Wednesday, September 16, 1998




By Trish Moore, Star-Bulletin
Bruce Anderson, deputy director of Environmental Health,
observes the cleanup at Nukolii Beach with Dave Carter, right,
maintenance manager of Pacific Environmental Corp., which was
contracted by Tesoro Hawaii to clean up the spill.



Public’s help
needed to figure
cost of oil spill

Anyone finding oil-damaged birds or marine life is asked to contact state health officials

By Trish Moore
Star-Bulletin

Tapa

NUKOLII BEACH, Kauai -- State health officials are asking the public's help to determine how much environmental damage was caused by a leak that dumped about 5,000 gallons of oil into the ocean.

Residents and visitors are being urged to contact the Oil Spill Response Center if they find any evidence of birds or marine life damaged by the oil.

Bruce Anderson, deputy director of environmental health, said he's received reports that some people are burying birds that have been killed by the spill.

The Health Department needs to document evidence in order to recoup damage costs from Tesoro Hawaii, the oil company responsible for the Aug. 24 spill off Barbers Point on Oahu.

The Health Department and other state and federal officials will try to determine the extent of the damage over the next several weeks before negotiating with the company.

"There are ways of projecting what the impacts might be, but the more information we have, the better," Anderson said.


By Trish Moore, Star-Bulletin
In the left hand is a dead crab found on the
beach where most of the oil spilled.
At right is a typical-size tar ball.



Anderson inspected several Kauai beaches yesterday to assess the extent of the spill and observe cleanup efforts.

"I know we're not finding a lot of the birds," he said. "Many are eaten by sharks, and others end up dying in some remote area where we can't find them."

Twenty-nine oiled birds have been recovered so far. Of those, 14 are being treated by state veterinarians and 15 are dead.

David Kimo Frankel, director of the Sierra Club's Hawaii chapter, said the company should be "punished heavily" for the spill.

Truth Contest Vaima "They knew from the start that far more than 10 barrels had been spilled, and they did not tell the public until much later, until after the Coast Guard identified the source of the oil," Frankel said.

Tesoro Hawaii spokesman Nathan Hokama said that by measuring the amount of fuel pumped to the mooring ship, the maximum amount of oil that could have spilled was 117 barrels, or about 5,000 gallons.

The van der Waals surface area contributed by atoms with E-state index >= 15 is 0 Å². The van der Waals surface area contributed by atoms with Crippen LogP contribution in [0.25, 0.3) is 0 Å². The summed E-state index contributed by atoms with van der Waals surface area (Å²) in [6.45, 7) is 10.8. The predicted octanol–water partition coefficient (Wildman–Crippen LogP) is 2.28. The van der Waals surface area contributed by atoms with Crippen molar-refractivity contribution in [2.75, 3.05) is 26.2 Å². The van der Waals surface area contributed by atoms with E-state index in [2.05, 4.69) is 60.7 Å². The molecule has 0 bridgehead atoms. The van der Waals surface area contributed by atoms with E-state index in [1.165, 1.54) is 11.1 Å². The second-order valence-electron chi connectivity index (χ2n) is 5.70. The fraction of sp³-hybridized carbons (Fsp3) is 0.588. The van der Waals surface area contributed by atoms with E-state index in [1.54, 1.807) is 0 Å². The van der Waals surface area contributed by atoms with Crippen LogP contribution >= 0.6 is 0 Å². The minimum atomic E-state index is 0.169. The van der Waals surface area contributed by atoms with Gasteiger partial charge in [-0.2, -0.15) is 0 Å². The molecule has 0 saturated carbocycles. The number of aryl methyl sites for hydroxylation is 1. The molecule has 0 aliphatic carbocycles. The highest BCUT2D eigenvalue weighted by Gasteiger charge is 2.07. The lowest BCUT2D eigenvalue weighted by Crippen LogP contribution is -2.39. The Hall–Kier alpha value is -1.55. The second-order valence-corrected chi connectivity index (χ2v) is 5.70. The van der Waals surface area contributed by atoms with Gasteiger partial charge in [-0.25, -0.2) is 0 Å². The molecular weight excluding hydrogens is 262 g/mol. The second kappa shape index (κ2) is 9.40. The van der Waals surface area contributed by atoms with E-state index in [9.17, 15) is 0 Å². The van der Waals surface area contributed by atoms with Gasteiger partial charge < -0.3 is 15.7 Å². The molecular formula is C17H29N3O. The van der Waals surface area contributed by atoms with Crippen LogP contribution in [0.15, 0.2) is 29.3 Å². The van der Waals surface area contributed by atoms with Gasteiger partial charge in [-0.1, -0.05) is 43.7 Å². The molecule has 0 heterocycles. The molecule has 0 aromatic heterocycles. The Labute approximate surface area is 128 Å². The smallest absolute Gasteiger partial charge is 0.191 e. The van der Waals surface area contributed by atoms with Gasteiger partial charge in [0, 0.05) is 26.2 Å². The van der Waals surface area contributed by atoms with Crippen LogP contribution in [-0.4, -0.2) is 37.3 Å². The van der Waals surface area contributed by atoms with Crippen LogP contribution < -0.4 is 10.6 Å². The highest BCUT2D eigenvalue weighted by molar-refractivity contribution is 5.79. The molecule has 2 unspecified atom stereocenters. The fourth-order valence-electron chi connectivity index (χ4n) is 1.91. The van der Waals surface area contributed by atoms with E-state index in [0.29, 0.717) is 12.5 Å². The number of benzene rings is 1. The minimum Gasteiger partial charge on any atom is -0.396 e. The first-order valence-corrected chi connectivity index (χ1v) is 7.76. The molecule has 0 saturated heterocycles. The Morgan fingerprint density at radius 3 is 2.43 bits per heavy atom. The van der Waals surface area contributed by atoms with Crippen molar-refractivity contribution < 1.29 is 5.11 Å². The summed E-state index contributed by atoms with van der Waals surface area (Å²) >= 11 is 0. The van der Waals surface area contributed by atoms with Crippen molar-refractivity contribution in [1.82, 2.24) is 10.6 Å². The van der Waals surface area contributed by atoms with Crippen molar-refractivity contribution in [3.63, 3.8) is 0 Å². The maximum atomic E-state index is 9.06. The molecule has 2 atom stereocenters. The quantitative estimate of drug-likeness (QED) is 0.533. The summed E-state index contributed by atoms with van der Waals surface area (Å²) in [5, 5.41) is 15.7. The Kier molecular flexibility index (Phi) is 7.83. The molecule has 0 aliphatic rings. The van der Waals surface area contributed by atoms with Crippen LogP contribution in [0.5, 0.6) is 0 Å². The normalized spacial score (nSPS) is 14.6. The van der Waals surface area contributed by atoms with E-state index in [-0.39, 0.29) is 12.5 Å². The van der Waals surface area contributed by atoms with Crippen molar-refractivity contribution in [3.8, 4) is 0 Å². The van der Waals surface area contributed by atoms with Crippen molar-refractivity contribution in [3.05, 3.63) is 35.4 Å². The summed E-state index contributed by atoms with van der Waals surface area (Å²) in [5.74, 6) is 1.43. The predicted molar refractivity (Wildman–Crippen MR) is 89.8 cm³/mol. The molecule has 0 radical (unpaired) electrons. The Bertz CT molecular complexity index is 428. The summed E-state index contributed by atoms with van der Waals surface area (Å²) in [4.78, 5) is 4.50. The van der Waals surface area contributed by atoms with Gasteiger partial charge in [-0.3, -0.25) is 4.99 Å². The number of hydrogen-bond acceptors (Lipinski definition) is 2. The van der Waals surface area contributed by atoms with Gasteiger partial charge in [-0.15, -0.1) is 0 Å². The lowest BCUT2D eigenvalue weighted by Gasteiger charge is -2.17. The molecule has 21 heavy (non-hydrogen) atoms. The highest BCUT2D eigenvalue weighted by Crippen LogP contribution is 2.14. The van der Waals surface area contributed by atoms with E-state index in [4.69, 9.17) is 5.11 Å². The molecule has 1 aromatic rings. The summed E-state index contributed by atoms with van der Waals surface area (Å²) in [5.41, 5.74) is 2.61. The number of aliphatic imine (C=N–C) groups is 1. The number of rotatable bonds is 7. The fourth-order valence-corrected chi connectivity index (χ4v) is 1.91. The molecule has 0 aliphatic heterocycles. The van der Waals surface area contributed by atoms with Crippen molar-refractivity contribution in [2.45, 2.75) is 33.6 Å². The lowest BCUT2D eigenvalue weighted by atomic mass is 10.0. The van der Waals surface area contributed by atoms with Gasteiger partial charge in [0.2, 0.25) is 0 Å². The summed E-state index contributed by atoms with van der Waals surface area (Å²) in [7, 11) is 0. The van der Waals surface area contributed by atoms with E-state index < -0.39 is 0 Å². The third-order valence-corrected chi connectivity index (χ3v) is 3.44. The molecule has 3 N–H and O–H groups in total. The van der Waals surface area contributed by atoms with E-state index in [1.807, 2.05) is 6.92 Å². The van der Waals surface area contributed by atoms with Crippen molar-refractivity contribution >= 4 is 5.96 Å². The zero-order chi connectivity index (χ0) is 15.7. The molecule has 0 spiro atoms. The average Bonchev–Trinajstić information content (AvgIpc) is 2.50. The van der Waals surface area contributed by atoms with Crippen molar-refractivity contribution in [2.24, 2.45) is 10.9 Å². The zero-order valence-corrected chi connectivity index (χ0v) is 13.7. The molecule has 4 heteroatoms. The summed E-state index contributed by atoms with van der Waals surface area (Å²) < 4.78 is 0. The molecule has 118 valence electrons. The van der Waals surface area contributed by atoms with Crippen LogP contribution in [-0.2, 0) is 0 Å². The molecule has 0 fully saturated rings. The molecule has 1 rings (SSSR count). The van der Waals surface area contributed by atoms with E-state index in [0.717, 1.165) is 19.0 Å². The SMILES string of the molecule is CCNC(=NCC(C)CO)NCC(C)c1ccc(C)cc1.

"But there are so many other variables, such as how much oil remained in the pipeline" after the pumping was stopped, Hokama said.

The initial estimate of 10 barrels was determined from an aerial survey conducted in conjunction with the Coast Guard the morning after the spill, he said.

When oil and tar began washing up on Kauai shores, Coast Guard officials traced their source to the Tesoro spill.

More than 150 people on Oahu and Kauai have been contracted in the tedious task of removing thousands of tiny bits of oil and tar embedded in the sand on the beaches.

"I'm surprised at how much oil there still is," Anderson said. "What I'm seeing is how difficult it is to get the oil cleaned up."

Workers have to sift through each section of sand to pick out the tar balls, many about the size of BB pellets.

Dragnets balled into "pom-poms" are tied to lines that stretch along the surf to collect much of the tar that is being washed ashore.

Several East Kauai beaches remain closed while they are being cleaned, including Nukolii Beach, which fronts the Outrigger Beach Hotel.

Surveys of the southeastern shoreline of Niihau found no evidence of oil, according to oil spill response officials.

There is no estimate yet of the cost of the cleanup.


Contact numbers

Anyone finding wildlife that appears to have been affected by the oil spill is asked to call 245-1955, ext. 4051 or 4049 on Kauai, or 847-8718 on Oahu.




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